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Last spring, Polish farmers initiated road blockades from Ukraine as a form of protest. When Brussels enforced limitations on Kyiv’s exports to neighboring countries, Hungary, Poland, and Slovakia each followed suit after the restrictions expired.

Last month, the trade union of Polish farmers stated that Ukrainian grain should be exported to its appropriate markets in Asia or Africa, rather than Europe.

In other parts of Europe, particularly in France, there is increasing frustration over the presence of inexpensive imports from distant regions. Many are upset that products from countries like New Zealand and Chile do not have to follow the same rigorous standards as European Union farmers.

The EU and South America’s Mercosur trading bloc have been engaged in talks to reach a comprehensive trade agreement, which has caused significant backlash from European farmers who are concerned about the potential for unequal competition in industries such as sugar, grain, and meat.

As the temperatures increase, so do the tensions between individuals.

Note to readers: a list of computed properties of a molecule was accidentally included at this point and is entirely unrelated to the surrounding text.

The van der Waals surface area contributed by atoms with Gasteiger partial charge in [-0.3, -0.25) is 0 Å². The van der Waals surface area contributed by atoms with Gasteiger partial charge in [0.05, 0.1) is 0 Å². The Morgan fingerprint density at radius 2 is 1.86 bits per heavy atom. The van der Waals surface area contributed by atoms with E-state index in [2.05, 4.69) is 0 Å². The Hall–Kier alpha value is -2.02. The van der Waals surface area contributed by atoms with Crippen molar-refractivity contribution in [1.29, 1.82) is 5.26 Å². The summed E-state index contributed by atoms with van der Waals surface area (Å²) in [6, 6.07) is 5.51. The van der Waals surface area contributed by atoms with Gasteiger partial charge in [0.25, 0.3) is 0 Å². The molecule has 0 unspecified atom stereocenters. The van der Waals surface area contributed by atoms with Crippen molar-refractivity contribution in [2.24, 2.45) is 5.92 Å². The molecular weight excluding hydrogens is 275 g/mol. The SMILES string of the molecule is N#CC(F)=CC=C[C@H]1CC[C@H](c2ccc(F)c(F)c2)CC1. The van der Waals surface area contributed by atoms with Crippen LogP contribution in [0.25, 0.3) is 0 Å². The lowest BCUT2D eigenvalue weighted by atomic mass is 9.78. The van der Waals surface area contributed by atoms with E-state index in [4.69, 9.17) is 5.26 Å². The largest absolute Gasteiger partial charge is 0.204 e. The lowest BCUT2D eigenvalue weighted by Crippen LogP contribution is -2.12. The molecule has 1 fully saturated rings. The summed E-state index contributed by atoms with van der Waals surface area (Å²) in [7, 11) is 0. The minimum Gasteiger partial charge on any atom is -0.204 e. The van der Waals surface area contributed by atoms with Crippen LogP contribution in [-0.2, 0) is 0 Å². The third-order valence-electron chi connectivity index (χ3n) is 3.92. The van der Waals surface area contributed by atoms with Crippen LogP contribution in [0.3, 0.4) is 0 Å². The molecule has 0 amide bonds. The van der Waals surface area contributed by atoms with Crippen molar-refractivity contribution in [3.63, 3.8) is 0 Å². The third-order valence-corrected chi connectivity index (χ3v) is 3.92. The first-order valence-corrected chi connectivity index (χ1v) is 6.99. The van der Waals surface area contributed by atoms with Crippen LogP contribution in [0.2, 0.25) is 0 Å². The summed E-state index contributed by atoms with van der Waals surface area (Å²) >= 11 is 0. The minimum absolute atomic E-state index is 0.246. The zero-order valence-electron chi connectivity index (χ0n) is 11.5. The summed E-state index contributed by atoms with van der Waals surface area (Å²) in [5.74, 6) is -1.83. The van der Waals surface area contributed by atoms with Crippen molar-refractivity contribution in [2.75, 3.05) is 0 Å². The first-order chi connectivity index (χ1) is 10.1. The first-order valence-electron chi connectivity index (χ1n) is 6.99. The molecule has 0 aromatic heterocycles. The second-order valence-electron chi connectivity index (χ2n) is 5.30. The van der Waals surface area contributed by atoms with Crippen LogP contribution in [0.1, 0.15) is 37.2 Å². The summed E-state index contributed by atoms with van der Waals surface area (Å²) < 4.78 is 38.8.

The impact of climate change is causing more frequent and severe extreme weather events, leading to significant disruptions in production. For example, in southern Spain, certain water reservoirs are currently at a mere 4% capacity, and wildfires in Greece last year resulted in a loss of approximately 20% of their annual farm revenue.

Protests in Southern Europe have been limited, but this may change as governments, particularly in Spain and Portugal, contemplate implementing emergency water usage limits due to severe drought conditions.

In addition, in addition to feeling targeted by what they perceive as a controlling government body in Brussels that lacks understanding of their industry, numerous farmers express frustration with being stuck between competing expectations from the public for affordable food and environmentally sustainable practices.

To top it all off…

The CAP, a subsidy program worth €55bn annually that has been crucial for ensuring Europe’s food security for over six decades, has traditionally operated on the principle of economy of scale. This means that larger farms, with bigger holdings and shared standards, have been prioritized.

This has led to consolidation, with a decrease of over one third in the number of farms in the EU since 2005. As a result, larger farms are facing significant debt in a market with low profit margins, while smaller farms are struggling to stay competitive.